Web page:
The FDA has approved the Barostim Neo System (CVRx, Inc) for the improvement of symptoms in patients with advanced heart failure who are not suited for treatment with other heart failure devices, such as cardiac resynchronization therapy. This approval is based on the results from the Baroreflex Activation Therapy for Heart Failure Pivotal Trial (BeAT-HF).
About 5.7 million people in the United States face heart failure. The treatment spectrum runs the gamut from addressing underlying causes and reducing symptoms, such as fatigue and swelling in the lower extremities that make physical activity difficult.
The Baroreflex Activation Therapy for Heart Failure Pivotal Trial (BeAT-HF) was a prospective, multicenter randomized clinical trial with 408 patients with advanced heart failure that evidenced the Barostim Neo is safe for patients in heart failure with reduced ejection fraction. It also improved patients’ quality-of-life score by 14 points, improved their exercise capacity by 60 meters in the standardized 6-minute hall walk test, and proved their functional status as assessed by their NYHA classification. These clinical differences in treatment were observed despite an increase in the number of medications in the control arm.
The Barostim New System is now indicated for patients who have a regular heart rhythm, are not candidates for cardiac resynchronization therapy, and have a left ventricular ejection fraction of less than or equal to 35%. The FDA has required that the manufacturer conduct a post-approval study investigating the potential of the therapy to prolong life and reduce the need for patient hospitalization.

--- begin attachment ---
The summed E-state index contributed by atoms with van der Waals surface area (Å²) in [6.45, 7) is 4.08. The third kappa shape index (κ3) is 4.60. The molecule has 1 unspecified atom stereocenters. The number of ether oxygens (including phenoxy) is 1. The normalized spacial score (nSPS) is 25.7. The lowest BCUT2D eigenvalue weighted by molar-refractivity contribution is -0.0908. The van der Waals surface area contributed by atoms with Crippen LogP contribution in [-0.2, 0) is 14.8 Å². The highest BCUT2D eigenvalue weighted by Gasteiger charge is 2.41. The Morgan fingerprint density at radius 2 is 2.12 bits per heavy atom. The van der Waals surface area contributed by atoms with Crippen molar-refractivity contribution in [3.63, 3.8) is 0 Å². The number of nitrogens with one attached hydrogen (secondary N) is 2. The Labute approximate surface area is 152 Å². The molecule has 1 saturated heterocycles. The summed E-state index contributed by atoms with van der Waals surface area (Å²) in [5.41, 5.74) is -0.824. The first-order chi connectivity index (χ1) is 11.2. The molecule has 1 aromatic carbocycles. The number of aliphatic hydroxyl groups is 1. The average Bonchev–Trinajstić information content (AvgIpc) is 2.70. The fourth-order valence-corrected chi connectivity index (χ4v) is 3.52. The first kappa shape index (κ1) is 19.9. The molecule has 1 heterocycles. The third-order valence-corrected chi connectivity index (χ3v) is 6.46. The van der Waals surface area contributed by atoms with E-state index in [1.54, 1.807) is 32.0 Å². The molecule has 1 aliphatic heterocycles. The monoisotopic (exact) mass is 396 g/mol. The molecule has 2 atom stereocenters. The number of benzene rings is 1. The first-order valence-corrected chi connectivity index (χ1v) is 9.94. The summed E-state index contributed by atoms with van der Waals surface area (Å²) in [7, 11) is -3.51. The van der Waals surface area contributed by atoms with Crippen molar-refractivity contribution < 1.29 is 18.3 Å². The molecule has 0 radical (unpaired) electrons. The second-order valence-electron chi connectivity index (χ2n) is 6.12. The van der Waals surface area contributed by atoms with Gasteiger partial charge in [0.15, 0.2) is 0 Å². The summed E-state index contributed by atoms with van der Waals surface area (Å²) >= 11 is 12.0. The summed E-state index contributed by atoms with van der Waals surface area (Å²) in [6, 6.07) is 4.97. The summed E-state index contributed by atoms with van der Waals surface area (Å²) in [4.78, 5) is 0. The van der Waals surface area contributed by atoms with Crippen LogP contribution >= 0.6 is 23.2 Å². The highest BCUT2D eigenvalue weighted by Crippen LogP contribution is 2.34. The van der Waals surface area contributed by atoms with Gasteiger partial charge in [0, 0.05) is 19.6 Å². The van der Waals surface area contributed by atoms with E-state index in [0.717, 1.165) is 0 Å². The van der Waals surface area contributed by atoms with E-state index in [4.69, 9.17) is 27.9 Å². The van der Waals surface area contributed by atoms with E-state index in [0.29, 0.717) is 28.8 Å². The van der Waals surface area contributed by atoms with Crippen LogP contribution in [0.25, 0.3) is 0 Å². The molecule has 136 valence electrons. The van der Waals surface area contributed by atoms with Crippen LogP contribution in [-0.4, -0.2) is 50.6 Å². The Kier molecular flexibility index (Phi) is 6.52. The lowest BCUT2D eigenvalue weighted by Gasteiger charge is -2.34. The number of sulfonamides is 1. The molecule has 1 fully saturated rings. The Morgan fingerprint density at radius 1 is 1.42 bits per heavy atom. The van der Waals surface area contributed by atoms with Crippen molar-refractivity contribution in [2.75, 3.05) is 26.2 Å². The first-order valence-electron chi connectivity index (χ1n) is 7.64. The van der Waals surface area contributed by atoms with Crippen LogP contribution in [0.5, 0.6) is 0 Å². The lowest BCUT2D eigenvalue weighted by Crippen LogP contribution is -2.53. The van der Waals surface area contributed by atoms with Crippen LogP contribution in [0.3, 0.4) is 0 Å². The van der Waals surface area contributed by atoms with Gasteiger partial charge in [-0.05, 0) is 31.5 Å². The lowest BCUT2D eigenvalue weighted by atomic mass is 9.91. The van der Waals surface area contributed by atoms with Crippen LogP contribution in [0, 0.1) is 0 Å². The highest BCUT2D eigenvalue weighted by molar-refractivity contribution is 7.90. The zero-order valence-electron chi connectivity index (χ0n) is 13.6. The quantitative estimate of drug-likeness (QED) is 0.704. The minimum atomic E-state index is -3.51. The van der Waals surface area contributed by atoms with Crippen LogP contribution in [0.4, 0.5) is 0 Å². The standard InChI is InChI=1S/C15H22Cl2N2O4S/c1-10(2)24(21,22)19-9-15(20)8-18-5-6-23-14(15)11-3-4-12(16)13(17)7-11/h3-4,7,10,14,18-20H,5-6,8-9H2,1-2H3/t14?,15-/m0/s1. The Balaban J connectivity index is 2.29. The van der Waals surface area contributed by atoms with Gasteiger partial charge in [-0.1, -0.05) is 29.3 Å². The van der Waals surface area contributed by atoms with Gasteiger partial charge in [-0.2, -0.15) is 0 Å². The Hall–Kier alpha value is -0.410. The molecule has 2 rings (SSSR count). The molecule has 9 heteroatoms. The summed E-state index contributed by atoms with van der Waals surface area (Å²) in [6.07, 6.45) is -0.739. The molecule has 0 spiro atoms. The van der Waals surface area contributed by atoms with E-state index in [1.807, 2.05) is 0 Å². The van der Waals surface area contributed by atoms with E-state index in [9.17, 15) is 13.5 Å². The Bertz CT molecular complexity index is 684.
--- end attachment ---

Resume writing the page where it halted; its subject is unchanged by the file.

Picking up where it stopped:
The product is designed to electrically activate the baroreflex, the body’s natural mechanism to regulate cardiovascular function. Barostim therapy reduces sympathetic activity and increases parasympathetic activity, restoring autonomic balance. The device can be adjusted to meet different patient’s individual therapy needs, includes a pulse generator implanted below the collarbone and connected to a lead that attaches to the carotid artery. Once the device is planted it sends electrical impulses to baroreceptors, which sense how blood is flowing through the carotid arteries and relay information to the brain. Thereafter, the brain sends signals to the heart and blood vessels and inhibit the production of stress-related hormones.
CVRx, Inc. is a privately held company founded in 2001 and headquartered in Minneapolis, MN. Their vision is to advance health for people everywhere, giving each patient a fuller life. The company has raised over $300 million in venture capital and pioneers unique therapies that harness and harmonize the body’s natural systems.
Michael Zile, MD, Professor of Medicine at Medical University of South Carolina, Chairperson of the BeAT-HF Executive Steering CommitteeSource: U.S. Food & Drug Adminstration